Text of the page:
Abstract: Platelet concentrates such as platelet-rich plasma (PRP) have gained popularity in sports
medicine and orthopaedics to promote accelerated physiologic healing and return to function. Each
PRP product varies depending on patient factors and the system used to generate it. Blood from some
patients may fail to make PRP, and most clinicians use PRP without performing cell counts on either
the blood or the preparation to confirm that the solution is truly PRP. Components in this milieu have
bioactive functions that affect musculoskeletal tissue regeneration and healing. Platelets are activated by collagen or other molecules and release growth factors from alpha granules. Additional substances are released from dense bodies and lysosomes. Soluble proteins also present in PRP function in hemostasis, whereas others serve as biomarkers of musculoskeletal injury. Electrolytes and soluble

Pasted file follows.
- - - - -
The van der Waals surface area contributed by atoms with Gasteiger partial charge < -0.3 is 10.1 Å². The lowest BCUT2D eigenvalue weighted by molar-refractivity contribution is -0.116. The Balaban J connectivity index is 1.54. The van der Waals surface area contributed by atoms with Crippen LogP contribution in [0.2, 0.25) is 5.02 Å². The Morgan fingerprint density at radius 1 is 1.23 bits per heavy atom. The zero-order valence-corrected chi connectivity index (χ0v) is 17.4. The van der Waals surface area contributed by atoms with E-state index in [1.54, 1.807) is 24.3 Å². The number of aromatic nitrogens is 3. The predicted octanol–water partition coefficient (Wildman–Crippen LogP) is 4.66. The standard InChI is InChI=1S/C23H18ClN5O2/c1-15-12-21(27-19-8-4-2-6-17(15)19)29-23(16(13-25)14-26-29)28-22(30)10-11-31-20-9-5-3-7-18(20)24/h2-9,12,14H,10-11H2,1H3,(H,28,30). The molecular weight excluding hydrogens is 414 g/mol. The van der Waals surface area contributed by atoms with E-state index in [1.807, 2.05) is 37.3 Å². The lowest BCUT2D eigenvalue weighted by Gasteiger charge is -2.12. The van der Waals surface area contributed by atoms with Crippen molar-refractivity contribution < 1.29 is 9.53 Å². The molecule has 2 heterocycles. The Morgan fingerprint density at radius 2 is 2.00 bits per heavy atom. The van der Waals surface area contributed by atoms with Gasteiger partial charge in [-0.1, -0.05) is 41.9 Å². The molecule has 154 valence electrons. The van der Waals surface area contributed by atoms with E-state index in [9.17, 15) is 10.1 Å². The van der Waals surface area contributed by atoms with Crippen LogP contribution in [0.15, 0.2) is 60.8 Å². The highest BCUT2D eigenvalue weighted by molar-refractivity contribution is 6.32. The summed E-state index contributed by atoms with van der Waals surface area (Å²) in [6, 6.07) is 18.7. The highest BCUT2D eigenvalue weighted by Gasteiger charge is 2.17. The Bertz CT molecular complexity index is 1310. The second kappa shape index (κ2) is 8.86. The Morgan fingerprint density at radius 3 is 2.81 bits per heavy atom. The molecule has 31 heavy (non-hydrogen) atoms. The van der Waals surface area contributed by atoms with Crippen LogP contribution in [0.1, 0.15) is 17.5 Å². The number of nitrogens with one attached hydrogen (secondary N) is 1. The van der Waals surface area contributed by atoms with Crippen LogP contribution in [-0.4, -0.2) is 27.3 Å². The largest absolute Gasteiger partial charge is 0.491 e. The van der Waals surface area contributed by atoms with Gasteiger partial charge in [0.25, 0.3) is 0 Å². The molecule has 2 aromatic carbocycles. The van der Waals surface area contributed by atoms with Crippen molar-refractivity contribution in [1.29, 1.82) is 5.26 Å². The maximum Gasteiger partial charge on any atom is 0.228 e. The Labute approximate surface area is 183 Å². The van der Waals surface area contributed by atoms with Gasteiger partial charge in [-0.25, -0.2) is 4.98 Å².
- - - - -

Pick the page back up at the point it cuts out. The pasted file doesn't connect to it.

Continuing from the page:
plasma hormones are required for cellular signaling and regulation. Leukocytes and erythrocytes are
present in PRP and function in inflammation, immunity, and additional cellular signaling pathways.
This article supports the emerging paradigm that more than just platelets are playing a role in clinical responses to PRP. Depending on the specific constituents of a PRP preparation, the clinical use can theoretically be matched to the pathology being treated in an effort to improve clinical efficacy.